Co-operative Education and Career Action annual gift-giving programStaff from Co-operative Education and Career Action organize gifts that will be donated to families in Waterloo Region.

The University of Waterloo will close for the holidays from December 22, 2012 to January 2, 2013, as students, faculty and staff take a well-deserved break following a fall term filled with new buildings, breakthroughs and discovery.

From the Mike & Ophelia Lazaridis Quantum-Nano Centre to the new Stratford campus, the events of this term will have broad global impact for years to come.

In this special season, when so many celebrate with family and friends, it’s important to remember that the smallest impacts have the power to transform lives.

This year, staff, faculty and students from 16 University of Waterloo departments, along with many retirees and family members, will help improve the lives of 200 children from 95 families, one child at a time. It’s a campus tradition that has been growing for 25 years.

Janet Metz, a student advisor with Co-operative Education and Career Action, helped launch the annual gift-giving program at University of Waterloo more than two decades ago. Rather than spend money on an office party, her department decided to buy Christmas gifts for a family who might otherwise go without.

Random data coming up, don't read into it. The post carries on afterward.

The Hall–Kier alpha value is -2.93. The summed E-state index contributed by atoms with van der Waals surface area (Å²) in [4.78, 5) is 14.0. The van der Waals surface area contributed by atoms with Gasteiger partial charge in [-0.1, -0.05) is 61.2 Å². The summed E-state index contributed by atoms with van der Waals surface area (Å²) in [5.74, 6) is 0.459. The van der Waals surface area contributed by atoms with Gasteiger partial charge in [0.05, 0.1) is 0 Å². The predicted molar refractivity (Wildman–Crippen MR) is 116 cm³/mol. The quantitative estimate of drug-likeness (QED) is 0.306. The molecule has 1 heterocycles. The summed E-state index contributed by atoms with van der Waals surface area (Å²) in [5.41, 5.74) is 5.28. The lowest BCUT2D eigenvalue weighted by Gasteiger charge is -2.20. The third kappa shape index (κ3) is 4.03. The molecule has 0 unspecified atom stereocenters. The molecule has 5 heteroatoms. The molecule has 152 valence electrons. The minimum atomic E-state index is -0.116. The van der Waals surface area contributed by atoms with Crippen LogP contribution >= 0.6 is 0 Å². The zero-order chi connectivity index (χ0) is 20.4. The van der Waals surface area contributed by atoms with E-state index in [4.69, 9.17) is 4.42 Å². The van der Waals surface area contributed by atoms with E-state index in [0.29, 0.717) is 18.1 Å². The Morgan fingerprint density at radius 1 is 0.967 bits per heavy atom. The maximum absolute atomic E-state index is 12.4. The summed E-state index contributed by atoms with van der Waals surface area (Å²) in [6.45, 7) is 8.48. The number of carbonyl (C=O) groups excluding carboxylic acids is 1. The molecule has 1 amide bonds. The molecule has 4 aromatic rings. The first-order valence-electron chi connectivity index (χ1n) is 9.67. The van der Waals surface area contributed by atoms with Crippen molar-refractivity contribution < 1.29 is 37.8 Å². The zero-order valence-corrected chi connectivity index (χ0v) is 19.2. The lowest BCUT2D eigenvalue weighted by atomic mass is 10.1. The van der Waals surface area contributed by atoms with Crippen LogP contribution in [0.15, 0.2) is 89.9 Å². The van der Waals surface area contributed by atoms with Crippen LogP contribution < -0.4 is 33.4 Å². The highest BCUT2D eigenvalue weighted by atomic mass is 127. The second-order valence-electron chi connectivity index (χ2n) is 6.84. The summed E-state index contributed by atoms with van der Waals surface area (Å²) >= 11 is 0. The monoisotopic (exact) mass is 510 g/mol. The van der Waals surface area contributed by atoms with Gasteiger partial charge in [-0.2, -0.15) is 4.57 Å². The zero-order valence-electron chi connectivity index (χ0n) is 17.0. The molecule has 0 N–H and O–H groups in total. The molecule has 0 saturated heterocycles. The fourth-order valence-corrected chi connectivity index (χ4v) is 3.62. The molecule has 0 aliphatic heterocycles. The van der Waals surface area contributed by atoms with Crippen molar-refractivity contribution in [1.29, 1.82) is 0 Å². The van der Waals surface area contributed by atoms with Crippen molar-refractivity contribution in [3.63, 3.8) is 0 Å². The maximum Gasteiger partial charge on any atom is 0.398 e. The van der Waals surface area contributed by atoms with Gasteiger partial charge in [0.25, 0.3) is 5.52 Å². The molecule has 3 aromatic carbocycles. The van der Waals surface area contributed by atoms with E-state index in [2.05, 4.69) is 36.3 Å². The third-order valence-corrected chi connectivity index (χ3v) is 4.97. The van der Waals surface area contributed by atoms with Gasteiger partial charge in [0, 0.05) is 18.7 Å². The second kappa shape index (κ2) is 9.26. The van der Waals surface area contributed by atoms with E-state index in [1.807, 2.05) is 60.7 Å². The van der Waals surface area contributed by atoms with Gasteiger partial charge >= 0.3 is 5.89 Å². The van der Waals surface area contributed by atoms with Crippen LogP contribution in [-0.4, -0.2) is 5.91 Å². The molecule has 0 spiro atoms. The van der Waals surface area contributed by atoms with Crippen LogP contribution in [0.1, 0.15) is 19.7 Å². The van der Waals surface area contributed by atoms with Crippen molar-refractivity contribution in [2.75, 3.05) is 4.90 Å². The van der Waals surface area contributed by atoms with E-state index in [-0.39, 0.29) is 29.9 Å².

The first year, the team supported a single family. But as their contributions grew and word spread across campus, the number of families receiving gifts grew, too.

“I don’t ask anyone (to contribute),” Metz says, from a Tatham Centre conference room full of gift bags and colourfully wrapped boxes. “People just call me and say ‘we heard about this, can we do it?’ ”

Metz sends out an email to past participants in October, then manages a massive data base, matching donations with families identified by workers with the Waterloo Region Home Daycare program. The families receiving gifts are working or upgrading their skills, and don’t qualify for other assistance.

“Two years ago, one worker said, ‘You don’t know what this means — the families on our list weren’t having Christmas,’” Metz says.